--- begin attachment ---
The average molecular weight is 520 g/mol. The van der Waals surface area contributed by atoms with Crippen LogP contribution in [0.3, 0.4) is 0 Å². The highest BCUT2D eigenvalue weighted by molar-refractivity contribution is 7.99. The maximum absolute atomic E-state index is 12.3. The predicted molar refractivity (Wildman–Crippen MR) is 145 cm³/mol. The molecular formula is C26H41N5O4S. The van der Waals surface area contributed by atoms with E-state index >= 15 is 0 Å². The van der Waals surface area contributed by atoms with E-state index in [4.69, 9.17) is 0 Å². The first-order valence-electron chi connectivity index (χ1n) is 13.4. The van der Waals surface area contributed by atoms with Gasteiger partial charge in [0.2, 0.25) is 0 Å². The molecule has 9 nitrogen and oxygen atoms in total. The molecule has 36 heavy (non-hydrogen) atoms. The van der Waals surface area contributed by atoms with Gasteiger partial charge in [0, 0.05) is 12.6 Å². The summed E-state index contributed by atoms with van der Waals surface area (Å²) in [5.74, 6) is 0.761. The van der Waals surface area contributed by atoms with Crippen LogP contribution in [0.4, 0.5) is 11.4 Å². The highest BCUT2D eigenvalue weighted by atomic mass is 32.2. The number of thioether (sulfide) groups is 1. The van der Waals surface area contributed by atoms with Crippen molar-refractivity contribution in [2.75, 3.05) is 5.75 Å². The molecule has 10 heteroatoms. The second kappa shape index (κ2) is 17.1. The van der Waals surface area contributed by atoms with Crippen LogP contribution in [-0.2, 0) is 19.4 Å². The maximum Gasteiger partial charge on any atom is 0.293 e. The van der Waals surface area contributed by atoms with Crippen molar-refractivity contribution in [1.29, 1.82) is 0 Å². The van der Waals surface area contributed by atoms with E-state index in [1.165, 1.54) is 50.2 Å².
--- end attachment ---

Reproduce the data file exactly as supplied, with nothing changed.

The average molecular weight is 520 g/mol. The van der Waals surface area contributed by atoms with Crippen LogP contribution in [0.3, 0.4) is 0 Å². The highest BCUT2D eigenvalue weighted by molar-refractivity contribution is 7.99. The maximum absolute atomic E-state index is 12.3. The predicted molar refractivity (Wildman–Crippen MR) is 145 cm³/mol. The molecular formula is C26H41N5O4S. The van der Waals surface area contributed by atoms with E-state index >= 15 is 0 Å². The van der Waals surface area contributed by atoms with E-state index in [4.69, 9.17) is 0 Å². The first-order valence-electron chi connectivity index (χ1n) is 13.4. The van der Waals surface area contributed by atoms with Gasteiger partial charge in [0.2, 0.25) is 0 Å². The molecule has 9 nitrogen and oxygen atoms in total. The molecule has 36 heavy (non-hydrogen) atoms. The van der Waals surface area contributed by atoms with Gasteiger partial charge in [0, 0.05) is 12.6 Å². The summed E-state index contributed by atoms with van der Waals surface area (Å²) in [5.74, 6) is 0.761. The van der Waals surface area contributed by atoms with Crippen LogP contribution in [0.4, 0.5) is 11.4 Å². The highest BCUT2D eigenvalue weighted by atomic mass is 32.2. The number of thioether (sulfide) groups is 1. The van der Waals surface area contributed by atoms with Crippen molar-refractivity contribution in [2.75, 3.05) is 5.75 Å². The molecule has 10 heteroatoms. The second kappa shape index (κ2) is 17.1. The van der Waals surface area contributed by atoms with Crippen LogP contribution in [-0.2, 0) is 19.4 Å². The maximum Gasteiger partial charge on any atom is 0.293 e. The van der Waals surface area contributed by atoms with Crippen molar-refractivity contribution in [1.29, 1.82) is 0 Å². The van der Waals surface area contributed by atoms with E-state index in [1.165, 1.54) is 50.2 Å².